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Baseball Scoring Question: Save?

Discussion in 'Sports and News' started by Central-KY-Kid, Jul 20, 2009.

  1. Pitcher enters last inning with 7-3 lead.

    Gives up one run.

    Game ends, 7-4 with tying run at the plate and winning run on deck.

    You CAN'T pitch yourself into a save, right?
  2. crimsonace

    crimsonace Active Member

    No save. (however, if he gives up the lead, it's also not a blown save).

    The game situation must meet the criteria for a save situation when the pitcher enters the game to be a save (3-run lead with 1+ inning to go, tying run at least in the on-deck circle, or pitch at least 3 innings "effectively").
    Now, here's a question, brought on by something Lou Piniella did a week ago (and extrapolating). I could see this happening in HS ...

    RHP comes into the game, last inning, game is 4-0. He allows three consecutive hits, and two runs score, so it's now 4-2 with a runner on base.

    Coach brings a new pitcher in for a lefty/lefty matchup, but doesn't want to take the original pitcher out, so he moves him to LF for one batter. New pitcher strikes out his man, then is replaced and the original pitcher comes back in and retires the last two men to finish the inning and the game.

    Save or no save? It was a non-save situation when he entered, but he left the mound to become a position player, and then he came back in a save situation.
  3. RickStain

    RickStain Well-Known Member

    The rule clearly says "enters the game," so I'm guessing no save.
  4. HandsomeHarley

    HandsomeHarley Well-Known Member

    No save.

    It doesn't meet the three rules of criteria.
  5. Matt1735

    Matt1735 Well-Known Member

    He's brought back in as a new pitcher. It should be a save.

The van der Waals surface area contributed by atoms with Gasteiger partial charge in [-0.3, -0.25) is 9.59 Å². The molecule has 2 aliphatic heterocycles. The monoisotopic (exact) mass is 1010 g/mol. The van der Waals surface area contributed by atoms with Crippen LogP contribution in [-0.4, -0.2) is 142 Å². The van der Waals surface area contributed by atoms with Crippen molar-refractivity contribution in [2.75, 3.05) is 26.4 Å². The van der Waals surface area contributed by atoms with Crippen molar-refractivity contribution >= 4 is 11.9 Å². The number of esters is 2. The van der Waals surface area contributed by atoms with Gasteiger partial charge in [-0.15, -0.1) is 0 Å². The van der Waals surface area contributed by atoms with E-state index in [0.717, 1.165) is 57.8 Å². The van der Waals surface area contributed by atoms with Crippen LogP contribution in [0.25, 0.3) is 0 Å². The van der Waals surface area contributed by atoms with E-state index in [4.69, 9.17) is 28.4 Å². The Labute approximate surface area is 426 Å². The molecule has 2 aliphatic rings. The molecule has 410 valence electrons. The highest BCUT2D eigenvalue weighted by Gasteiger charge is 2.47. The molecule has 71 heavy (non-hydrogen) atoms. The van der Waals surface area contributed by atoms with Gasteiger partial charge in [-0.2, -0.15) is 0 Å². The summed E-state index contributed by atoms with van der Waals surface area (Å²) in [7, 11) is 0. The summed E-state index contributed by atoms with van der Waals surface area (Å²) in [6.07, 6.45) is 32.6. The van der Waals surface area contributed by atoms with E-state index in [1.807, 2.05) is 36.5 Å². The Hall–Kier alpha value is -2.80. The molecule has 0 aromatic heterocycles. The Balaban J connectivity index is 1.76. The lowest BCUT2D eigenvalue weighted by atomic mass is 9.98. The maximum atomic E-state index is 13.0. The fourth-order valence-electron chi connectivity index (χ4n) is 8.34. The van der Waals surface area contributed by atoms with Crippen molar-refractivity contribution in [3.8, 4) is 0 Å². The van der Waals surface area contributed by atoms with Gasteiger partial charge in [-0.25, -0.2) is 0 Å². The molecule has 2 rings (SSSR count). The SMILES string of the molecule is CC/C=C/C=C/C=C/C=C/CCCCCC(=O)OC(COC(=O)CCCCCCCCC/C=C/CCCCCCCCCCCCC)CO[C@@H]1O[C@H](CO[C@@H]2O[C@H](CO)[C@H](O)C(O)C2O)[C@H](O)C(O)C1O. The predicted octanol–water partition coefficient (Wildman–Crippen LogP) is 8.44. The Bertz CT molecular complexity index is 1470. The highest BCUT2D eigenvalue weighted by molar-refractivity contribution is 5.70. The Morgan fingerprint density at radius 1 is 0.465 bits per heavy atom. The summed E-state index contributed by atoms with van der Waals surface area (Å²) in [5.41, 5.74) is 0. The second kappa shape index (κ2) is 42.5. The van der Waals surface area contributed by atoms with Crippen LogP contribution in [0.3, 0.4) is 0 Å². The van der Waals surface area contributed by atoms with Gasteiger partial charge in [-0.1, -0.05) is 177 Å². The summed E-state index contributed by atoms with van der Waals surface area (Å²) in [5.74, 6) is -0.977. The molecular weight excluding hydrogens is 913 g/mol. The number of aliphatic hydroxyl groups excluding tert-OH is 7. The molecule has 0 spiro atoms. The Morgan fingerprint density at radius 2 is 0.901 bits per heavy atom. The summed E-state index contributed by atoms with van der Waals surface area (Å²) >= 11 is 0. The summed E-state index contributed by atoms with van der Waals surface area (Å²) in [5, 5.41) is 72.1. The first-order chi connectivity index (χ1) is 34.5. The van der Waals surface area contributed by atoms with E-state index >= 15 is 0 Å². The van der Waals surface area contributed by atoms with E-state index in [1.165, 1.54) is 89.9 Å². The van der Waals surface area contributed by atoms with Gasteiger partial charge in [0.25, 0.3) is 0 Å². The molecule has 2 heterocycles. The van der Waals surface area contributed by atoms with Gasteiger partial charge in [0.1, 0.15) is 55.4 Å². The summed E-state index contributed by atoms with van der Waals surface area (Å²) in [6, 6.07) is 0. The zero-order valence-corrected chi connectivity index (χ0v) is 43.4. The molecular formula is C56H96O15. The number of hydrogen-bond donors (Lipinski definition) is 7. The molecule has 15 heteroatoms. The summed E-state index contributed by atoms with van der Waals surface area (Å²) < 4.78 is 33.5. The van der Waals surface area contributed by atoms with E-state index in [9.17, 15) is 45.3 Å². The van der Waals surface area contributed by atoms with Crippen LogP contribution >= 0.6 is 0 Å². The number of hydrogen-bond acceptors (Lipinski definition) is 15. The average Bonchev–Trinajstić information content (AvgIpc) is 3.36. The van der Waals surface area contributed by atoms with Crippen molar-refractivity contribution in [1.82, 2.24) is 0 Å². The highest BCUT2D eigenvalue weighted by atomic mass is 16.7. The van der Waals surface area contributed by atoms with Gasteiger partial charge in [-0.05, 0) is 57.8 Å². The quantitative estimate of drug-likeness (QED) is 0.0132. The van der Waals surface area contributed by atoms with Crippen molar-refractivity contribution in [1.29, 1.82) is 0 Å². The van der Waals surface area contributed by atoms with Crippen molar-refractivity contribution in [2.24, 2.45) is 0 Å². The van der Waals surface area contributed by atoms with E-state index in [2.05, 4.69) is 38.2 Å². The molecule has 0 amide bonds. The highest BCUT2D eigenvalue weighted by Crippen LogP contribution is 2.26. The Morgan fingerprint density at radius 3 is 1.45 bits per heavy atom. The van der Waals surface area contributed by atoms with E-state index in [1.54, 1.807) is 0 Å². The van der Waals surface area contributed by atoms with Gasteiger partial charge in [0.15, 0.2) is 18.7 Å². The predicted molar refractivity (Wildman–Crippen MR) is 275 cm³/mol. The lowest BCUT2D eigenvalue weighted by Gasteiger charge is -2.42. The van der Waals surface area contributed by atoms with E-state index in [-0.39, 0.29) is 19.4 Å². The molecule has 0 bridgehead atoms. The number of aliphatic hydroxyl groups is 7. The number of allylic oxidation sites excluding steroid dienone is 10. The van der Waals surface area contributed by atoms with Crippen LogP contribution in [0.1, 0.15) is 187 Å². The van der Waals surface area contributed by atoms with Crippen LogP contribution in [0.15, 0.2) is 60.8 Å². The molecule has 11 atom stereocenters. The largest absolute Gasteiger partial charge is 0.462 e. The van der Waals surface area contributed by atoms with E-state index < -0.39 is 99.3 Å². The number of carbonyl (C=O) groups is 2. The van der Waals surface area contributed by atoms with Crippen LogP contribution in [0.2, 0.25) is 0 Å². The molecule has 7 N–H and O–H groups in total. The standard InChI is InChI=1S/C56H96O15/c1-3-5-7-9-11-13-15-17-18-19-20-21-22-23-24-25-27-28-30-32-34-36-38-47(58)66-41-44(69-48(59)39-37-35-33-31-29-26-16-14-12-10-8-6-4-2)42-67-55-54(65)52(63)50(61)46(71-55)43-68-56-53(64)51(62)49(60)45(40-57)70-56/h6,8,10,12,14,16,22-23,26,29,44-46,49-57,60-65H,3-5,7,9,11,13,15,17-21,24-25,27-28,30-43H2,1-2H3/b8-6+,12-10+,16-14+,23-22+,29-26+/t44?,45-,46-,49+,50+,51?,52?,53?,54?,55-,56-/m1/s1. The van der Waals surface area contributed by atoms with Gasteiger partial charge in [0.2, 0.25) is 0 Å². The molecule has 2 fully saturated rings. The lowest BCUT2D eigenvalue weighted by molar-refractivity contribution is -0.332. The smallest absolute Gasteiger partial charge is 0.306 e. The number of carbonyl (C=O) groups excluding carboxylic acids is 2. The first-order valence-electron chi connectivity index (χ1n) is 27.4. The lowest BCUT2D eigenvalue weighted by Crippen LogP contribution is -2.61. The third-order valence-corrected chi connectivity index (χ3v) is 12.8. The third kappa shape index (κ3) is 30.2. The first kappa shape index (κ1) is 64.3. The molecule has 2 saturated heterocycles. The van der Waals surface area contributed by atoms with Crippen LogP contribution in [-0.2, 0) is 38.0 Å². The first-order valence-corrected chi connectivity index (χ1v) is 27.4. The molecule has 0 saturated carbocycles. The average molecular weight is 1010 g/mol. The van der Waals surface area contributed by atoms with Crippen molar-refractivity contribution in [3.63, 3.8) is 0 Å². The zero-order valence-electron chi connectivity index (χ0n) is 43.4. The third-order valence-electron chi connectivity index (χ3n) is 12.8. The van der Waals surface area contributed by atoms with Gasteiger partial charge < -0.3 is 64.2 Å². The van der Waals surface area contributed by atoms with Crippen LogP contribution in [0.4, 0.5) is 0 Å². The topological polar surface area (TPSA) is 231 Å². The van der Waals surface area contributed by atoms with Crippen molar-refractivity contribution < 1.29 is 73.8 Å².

6. apeman33

    apeman33 Well-Known Member

    The original pitcher went to the OF with the lead and came back to the mound with his team still leading. He's eligible to be the winning pitcher (since he was the pitcher of record when he was moved) and the rule says you can't give the same pitcher the victory and the save.

    However, I do believe that if Pitcher A goes to a position with the lead, then any subsequent pitcher blows the lead, the team rallies and Pitcher A goes back on the mound in a save situation, then he can get the save.

    I covered a high school regional game this year where one team used two of its pitchers twice. The first guy had a horrible first inning, then moved to first base. The second guy was OK for a while, then was moved to the outfield after his team took the lead. Then a third guy came in to pitch the fifth. The first guy came back to pitch, had a decent sixth but started off crappy again in the seventh, so the second guy came back on.

    Pitcher two got the win because his team never lost the lead. But because he was the winning pitcher, he couldn't also get the save when he came back on in the seventh..
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